Carnegie Mellon University

Event Reconstruction for Euromaidan


In the summer of 2015, a conference at the Center of Human Rights Science brought together a partnership between research centers in Pittsburgh, an architecture firm in Brooklyn, Ukrainian political activists, and human rights lawyers.

Pavel Dykan and Alexandra Iatsenko, attorneys who represented families of victims in the 2013-2014 Euromaidan protests, requested our help developing a tool that can be used in court to pursue truth and accountability in the face of the many competing narratives that surface after conflict and human rights violations.


The Euromaidan protests of 2013-2014 culminated in several days of violent clashes in between demonstrators and Ukrainian police and military forces. After nearly four months of sustained occupation of Kiev’s historic Maidan Square by protesters advocating for European Union integration and constitutional reform, police forces sought to clear the square beginning on February 18, 2014. The ensuing standoff two days later on February 20, which resulted in the deaths of 47 civilian protesters and one police officer within the span of four hours, is the focus of our work with Ukrainian human rights lawyers. Lawyers for the victims and state prosecutors allege that many of the killings were unjustified because the protesters posed no direct harm to the officers or the public.

While the events in question unfolded on a few hundred feet of nearby Institutskya Street and over the course of just a few hours, eyewitnesses, journalists and security cameras looked on and documented video fragments of the movements of police and the violence against protesters.


Event Reconstruction

Using this large set of raw video data, CHRS worked together with SITU Research, an architecture and design firm based in New York, to produce an event reconstruction related to the deaths of three protesters in Kiev on February 20, 2014. This reconstruction and analysis is based on nearly 65 hours of video, as well as site surveys (including a 2D plan of Kiev and a 3D point cloud) and autopsy reports.The system and algorithms we developed was able to analyze large amount of video footage to achieve spatial (3D) and temporal (4D) reconstruction of the event and tell the story from many vantage points rather than a single authoritative view.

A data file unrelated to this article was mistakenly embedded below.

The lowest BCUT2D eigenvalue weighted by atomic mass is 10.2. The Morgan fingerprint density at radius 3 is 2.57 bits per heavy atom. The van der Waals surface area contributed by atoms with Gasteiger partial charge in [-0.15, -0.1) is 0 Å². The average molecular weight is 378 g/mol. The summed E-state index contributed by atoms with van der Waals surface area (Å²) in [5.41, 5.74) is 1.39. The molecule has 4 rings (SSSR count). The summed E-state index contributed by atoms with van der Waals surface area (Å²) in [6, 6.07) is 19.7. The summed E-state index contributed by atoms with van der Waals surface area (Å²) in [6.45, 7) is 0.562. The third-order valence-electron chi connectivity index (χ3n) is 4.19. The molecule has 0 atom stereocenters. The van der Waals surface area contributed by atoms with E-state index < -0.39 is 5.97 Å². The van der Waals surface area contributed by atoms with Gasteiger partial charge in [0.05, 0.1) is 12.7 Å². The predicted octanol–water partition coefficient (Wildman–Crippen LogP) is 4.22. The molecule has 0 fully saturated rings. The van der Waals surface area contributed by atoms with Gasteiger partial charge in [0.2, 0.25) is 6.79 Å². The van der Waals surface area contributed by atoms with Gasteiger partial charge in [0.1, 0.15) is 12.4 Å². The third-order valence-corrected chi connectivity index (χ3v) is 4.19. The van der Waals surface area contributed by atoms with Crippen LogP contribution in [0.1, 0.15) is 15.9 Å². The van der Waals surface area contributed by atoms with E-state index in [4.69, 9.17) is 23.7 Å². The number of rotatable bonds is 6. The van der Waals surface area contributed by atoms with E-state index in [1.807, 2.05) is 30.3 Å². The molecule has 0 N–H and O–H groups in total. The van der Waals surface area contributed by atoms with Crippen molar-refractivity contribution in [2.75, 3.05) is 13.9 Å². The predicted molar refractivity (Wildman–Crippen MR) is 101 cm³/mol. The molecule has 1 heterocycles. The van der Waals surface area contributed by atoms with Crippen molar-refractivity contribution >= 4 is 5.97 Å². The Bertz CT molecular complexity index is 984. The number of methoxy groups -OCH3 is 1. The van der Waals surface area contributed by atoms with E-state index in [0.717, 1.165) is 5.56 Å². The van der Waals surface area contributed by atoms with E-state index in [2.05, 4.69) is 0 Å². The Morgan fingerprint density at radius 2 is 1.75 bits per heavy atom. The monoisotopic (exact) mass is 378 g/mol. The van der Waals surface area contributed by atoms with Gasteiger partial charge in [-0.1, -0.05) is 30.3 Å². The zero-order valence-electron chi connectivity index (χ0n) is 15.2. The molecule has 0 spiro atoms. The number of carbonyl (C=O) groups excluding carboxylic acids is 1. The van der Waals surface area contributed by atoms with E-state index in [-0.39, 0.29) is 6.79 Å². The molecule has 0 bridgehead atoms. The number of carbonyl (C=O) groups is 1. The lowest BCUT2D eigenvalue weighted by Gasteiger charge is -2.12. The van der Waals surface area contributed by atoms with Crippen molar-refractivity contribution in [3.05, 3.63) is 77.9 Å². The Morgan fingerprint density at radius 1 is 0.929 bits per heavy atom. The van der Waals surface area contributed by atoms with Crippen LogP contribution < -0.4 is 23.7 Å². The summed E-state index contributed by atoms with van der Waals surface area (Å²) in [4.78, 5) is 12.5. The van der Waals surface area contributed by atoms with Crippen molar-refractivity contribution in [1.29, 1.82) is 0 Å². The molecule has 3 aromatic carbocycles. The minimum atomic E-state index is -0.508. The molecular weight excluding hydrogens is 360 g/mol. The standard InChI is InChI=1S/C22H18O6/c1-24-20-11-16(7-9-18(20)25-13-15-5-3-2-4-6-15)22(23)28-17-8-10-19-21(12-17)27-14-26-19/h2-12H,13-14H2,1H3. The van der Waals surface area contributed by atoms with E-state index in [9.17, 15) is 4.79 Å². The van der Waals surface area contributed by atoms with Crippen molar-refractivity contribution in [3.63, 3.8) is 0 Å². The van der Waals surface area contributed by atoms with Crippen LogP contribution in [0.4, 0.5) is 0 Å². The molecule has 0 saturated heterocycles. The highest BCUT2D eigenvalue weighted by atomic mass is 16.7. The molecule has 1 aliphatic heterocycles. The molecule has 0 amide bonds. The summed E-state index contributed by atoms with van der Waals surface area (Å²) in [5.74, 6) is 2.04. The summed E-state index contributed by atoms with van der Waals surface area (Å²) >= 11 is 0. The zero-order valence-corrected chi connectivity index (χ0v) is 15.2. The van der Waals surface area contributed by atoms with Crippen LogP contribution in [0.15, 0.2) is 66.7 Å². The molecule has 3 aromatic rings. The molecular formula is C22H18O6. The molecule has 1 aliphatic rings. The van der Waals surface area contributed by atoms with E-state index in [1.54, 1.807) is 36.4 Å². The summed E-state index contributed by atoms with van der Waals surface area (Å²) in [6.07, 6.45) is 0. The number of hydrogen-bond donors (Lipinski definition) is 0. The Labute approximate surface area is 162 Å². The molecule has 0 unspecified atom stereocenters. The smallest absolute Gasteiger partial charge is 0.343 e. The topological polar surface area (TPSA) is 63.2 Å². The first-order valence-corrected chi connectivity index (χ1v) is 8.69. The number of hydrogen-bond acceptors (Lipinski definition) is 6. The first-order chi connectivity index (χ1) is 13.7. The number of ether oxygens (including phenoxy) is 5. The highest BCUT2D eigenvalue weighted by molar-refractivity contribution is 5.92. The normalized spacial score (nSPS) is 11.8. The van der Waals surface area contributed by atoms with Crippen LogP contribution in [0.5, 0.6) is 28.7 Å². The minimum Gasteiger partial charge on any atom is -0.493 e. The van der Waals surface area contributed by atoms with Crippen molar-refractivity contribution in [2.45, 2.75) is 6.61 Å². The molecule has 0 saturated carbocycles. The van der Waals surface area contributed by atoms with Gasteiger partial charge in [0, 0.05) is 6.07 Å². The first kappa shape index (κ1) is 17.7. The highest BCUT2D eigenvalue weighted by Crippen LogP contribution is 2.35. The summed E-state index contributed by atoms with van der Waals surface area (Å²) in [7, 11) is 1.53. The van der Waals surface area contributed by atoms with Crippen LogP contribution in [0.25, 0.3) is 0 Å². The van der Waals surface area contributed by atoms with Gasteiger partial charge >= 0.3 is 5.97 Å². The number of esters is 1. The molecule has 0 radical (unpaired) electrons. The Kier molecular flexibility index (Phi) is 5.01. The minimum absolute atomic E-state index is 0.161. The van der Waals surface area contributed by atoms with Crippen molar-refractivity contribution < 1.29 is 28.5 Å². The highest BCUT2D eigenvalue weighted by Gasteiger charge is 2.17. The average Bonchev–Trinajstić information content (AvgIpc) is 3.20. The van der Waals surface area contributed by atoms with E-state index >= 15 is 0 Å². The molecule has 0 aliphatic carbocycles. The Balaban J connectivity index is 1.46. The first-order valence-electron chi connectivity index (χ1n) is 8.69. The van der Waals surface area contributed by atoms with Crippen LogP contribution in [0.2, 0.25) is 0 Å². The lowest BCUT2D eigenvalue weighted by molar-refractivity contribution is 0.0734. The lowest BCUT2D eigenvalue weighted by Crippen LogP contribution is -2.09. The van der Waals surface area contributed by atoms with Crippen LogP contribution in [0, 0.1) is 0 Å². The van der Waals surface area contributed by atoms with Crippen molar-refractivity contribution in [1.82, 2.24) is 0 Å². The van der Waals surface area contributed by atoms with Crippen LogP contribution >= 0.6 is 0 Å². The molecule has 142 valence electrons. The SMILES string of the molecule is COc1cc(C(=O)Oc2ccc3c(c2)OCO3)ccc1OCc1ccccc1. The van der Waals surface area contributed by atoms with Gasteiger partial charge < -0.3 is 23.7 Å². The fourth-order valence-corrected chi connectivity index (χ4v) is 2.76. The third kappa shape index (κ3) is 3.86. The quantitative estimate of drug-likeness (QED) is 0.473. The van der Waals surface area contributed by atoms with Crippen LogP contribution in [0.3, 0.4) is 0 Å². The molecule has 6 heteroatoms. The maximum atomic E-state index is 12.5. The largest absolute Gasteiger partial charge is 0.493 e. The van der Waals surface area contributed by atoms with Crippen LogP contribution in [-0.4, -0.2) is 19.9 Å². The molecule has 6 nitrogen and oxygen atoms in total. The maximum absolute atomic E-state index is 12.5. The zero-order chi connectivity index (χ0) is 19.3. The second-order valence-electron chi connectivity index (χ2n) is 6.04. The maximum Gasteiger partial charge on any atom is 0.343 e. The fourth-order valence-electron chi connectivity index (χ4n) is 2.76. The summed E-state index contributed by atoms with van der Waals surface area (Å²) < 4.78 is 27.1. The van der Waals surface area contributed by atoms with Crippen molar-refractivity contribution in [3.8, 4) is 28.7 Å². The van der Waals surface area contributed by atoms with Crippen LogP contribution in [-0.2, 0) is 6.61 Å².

In addition to conducting this analysis, SITU produced an interactive presentation platform that contains evidentiary assets, the results of our analysis, reconstruction animations and an archive of geolocated and synchronized source videos. It has been submitted to the Kiev District Court as part of the prosecution of several security force personnel now on trial for these killings.

Screenshot of the Introduction section of the platform


Screenshot of the Analysis section of the platform.


The success of this platform lies in its automation of an analysis process that used to be extremely time-consuming, expensive, and emotionally challenging, as well as its ability to integrate video analysis with other forms of evidence in a package that can be viewed and understood by non-specialists. This capacity was only made possible by the collaboration of computer scientists, designers, legal professionals, social scientists, and most importantly, activists with detailed knowledge about the events that occurred and the space in which they took place, to provide spatial and temporal guideposts upon which the reconstruction could take shape.



As visual evidence becomes an increasingly important aspect of journalism, advocacy, and law across the globe, the technology and experience that emerged out of this project have unlimited potential for future applications. Since then, we have applied event reconstruction on events such as the 2013 Boston Marathon bombing and the 2016 Dallas shootings.

While recognizing the value of video data, we also want to emphasize the potential pitfalls: videos can be faked and manipulated, and the use of visual evidence can also be dependent upon one's assumptions and interpretive frameworks. Considering the potential prejudicial effect that images and video might have on legal fact-finders and decision makers, proper use would require contextualization by expertise and testimony.